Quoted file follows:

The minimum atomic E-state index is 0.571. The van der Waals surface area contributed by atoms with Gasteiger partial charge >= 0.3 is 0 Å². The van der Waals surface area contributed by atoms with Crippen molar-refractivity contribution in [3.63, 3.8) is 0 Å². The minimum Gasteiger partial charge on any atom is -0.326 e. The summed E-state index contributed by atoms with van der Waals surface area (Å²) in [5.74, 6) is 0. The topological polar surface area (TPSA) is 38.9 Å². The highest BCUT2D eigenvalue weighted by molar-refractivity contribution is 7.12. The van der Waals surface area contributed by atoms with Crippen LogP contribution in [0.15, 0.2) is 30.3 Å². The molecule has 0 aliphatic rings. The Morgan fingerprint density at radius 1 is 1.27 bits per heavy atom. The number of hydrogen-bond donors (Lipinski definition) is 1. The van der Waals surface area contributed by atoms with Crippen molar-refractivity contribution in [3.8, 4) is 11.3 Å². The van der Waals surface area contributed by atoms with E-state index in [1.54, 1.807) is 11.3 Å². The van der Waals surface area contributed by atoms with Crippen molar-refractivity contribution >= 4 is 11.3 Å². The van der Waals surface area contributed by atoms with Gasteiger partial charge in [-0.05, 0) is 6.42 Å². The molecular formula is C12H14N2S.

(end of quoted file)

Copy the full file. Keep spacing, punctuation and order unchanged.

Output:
The minimum atomic E-state index is 0.571. The van der Waals surface area contributed by atoms with Gasteiger partial charge >= 0.3 is 0 Å². The van der Waals surface area contributed by atoms with Crippen molar-refractivity contribution in [3.63, 3.8) is 0 Å². The minimum Gasteiger partial charge on any atom is -0.326 e. The summed E-state index contributed by atoms with van der Waals surface area (Å²) in [5.74, 6) is 0. The topological polar surface area (TPSA) is 38.9 Å². The highest BCUT2D eigenvalue weighted by molar-refractivity contribution is 7.12. The van der Waals surface area contributed by atoms with Crippen LogP contribution in [0.15, 0.2) is 30.3 Å². The molecule has 0 aliphatic rings. The Morgan fingerprint density at radius 1 is 1.27 bits per heavy atom. The number of hydrogen-bond donors (Lipinski definition) is 1. The van der Waals surface area contributed by atoms with Crippen molar-refractivity contribution in [3.8, 4) is 11.3 Å². The van der Waals surface area contributed by atoms with E-state index in [1.54, 1.807) is 11.3 Å². The van der Waals surface area contributed by atoms with Crippen molar-refractivity contribution >= 4 is 11.3 Å². The van der Waals surface area contributed by atoms with Gasteiger partial charge in [-0.05, 0) is 6.42 Å². The molecular formula is C12H14N2S.